TORONTO — While Friday marks World Autism Awareness Day, some Canadians say the federal government’s long-promised national strategy isn’t coming fast enough with affordable and accessible support varying drastically between provinces.
Tiffany Baker, who’s seven-year-old son Kameron has autism, says she has faced heartbreaking roadblocks in gaining access to autism therapy in Trenton, Ont.
Like many other children his age, Baker told CTV National News that Kameron loves to dance and have fun, but he has difficulties with social issues and communication.
Baker said she even asked for help from a staff member at her MPP’s office in finding affordable therapy, but with no luck.
“She said, ‘I know you don’t want to institutionalize your son, but have you considered putting him in a group home?'” Baker said.
Services available to families are not only different in every province, but Baker says in Ontario, supports are even different depending on one’s postal code.
“It’s been left on me to advocate and educate because of the discrepancy in knowledge between different townships,” Baker explained.
Groups including Autism Nova Scotia say they have seen families move across the country in search for better services.
Autism Nova Scotia’s Executive Director Cynthia Carroll says a national autism strategy is critical in ensuring families can access and afford care.
“If prioritized at federal level will then help prioritize at the provincial and territorial level, it brings this hope that there will be better co-ordination and support for services,” Carroll said.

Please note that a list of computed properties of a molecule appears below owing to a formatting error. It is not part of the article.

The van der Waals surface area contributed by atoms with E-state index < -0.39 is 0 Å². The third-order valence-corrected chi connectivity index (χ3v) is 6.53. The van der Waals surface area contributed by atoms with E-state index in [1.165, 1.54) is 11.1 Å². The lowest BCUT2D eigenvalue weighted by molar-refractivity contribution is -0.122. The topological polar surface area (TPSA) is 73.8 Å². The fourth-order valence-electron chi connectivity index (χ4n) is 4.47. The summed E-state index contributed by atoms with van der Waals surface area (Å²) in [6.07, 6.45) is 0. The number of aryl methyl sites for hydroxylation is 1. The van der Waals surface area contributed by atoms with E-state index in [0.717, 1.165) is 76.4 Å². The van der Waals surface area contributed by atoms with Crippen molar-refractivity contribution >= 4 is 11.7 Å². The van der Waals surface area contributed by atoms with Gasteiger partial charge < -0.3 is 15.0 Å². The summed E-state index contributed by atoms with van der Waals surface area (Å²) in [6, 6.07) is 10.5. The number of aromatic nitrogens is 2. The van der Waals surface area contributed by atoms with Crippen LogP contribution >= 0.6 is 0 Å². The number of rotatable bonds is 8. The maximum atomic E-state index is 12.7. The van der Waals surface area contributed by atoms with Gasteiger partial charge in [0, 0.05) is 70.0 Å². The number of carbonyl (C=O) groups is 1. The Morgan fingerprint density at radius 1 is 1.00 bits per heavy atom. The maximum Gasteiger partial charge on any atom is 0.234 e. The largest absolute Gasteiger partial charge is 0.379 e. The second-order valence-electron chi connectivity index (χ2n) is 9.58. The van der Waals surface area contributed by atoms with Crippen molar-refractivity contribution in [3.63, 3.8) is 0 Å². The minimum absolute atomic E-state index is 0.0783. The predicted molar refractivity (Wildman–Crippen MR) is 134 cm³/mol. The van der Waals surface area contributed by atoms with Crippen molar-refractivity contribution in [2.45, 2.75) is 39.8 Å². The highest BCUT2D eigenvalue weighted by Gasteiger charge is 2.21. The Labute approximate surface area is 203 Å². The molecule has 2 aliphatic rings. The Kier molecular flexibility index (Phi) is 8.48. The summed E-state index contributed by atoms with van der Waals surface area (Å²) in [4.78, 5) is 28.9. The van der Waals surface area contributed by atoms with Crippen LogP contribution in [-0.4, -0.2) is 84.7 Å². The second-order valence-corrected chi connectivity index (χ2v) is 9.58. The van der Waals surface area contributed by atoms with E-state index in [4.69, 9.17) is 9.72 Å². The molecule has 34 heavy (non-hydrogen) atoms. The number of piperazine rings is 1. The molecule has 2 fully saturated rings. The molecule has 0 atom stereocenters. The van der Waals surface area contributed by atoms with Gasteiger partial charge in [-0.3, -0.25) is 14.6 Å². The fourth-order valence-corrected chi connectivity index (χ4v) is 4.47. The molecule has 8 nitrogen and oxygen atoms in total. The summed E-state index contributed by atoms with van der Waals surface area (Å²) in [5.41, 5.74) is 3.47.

The federal government committed in 2019 to developing a national autism strategy, but consultations have only just started.
A panel of researchers and adults with autism are expected to create a report for the government on a range of complex health and health-related issues of importance to Canadians with autism and their caregivers.
A web portal is set to launch next week in an effort to help gain input from the autism community on the strategy.
Canadian Academy of Health Sciences CEO Serge Buy said it is essential that Canadians provide insight into their needs through the portal to ensure the national strategy is as comprehensible as possible.
Buy said the autism community “has lots of diverse opinions” and “understandably” a lot of emotions that need to be addressed.
“The only way we’re going to get the community well served is if they provide the feedback, the information and the participation on this, so this is critical,” Buy explained.
Advocates and families say they hope this will be a thorough process, and one that leads to real change unlike other experiences.
“Families are tired of filling out these surveys — we’re hoping this is the last one. We don’t want it to be another report that sits on the shelf,” says Jonathan Lai, executive director at the Canadian Autism Spectrum Disorder Alliance.
The report is expected to be given to Health Canada in January 2022, but the federal government has not yet said when it will use that information to create the strategy.
View original article here Source